Data Breach Insurance
If your company hosts customers’ personal information on its servers and those servers are hacked, lawsuits and damages can result. Data breach insurance protects you in these cases.
Cyber Liability Insurance
Similar to but more comprehensive than data breach insurance, cyber liability insurance may pay for legal expenses related to a data breach or set up a call center for individuals affected by a breach. It also may pay for active protection against cyberattacks.
Commercial Crime Insurance
Crimes like extortion, forgery, burglary, computer fraud, and embezzlement are covered by commercial crime insurance. Situations in which this type of insurance is particularly useful include dishonest or libelous acts by employees.
Fiduciary Liability Insurance
Fiduciaries, who are legally required to act in plan participants’ best interests rather than the company’s when choosing advisors and investments, should consider this type of insurance coverage. It covers them if they are sued for allegedly providing negligent investment advice or administering plans or benefits incorrectly.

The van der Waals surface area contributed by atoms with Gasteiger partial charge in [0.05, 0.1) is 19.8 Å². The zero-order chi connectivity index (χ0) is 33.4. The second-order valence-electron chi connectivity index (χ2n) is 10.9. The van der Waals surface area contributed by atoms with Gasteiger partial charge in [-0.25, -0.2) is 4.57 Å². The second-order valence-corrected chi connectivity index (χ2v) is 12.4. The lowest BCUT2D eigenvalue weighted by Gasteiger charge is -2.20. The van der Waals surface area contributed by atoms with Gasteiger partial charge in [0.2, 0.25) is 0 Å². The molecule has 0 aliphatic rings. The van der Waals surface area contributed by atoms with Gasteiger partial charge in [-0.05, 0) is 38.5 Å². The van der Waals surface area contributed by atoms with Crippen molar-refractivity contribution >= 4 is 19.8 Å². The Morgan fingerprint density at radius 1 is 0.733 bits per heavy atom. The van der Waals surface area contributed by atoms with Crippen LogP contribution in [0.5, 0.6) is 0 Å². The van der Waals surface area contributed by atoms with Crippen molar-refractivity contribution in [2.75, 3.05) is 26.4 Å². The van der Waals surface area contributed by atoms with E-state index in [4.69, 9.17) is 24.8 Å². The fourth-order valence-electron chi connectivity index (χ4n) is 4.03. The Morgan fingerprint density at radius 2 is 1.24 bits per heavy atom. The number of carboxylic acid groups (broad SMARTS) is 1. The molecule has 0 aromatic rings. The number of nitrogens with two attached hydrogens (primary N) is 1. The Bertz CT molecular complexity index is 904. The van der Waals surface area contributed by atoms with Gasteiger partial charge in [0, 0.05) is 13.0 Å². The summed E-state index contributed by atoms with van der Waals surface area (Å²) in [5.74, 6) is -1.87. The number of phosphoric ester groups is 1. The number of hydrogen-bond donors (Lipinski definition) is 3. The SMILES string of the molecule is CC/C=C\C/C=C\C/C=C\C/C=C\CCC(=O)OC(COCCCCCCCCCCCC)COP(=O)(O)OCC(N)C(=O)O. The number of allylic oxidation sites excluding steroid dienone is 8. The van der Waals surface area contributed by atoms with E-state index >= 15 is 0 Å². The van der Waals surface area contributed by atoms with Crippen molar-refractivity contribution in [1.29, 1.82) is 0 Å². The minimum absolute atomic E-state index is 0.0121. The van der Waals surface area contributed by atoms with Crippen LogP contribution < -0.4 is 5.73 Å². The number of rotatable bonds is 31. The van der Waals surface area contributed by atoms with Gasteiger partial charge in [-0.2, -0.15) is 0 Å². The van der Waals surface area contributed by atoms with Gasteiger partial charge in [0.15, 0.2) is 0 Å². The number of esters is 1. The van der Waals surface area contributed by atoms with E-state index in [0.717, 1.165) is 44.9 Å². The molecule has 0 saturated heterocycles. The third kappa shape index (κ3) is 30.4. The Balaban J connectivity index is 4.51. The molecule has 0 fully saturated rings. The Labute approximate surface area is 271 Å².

Third parties like out-of-company consultants and benefit plan administrators are usually not protected.
Directors and Officers Insurance
Any company with directors and officers should consider directors and officers (D&O) insurance coverage, a type of liability insurance that reimburses directors and officers for claims made against them regarding harm allegedly caused by their management decisions.
Executive Risk Coverage
Executive risk insurance is business liability insurance that provides coverage for fraud, D&O, employment practices, initial public offerings, pension funds, extortion, and professional negligence.
How to Get Business Insurance in Wisconsin
There are four basic steps to getting business insurance:
Assess Your Risk
Consider what risks, natural disasters, and lawsuits your business might be prone to. This will help you get the right insurance coverage.
Get a Quote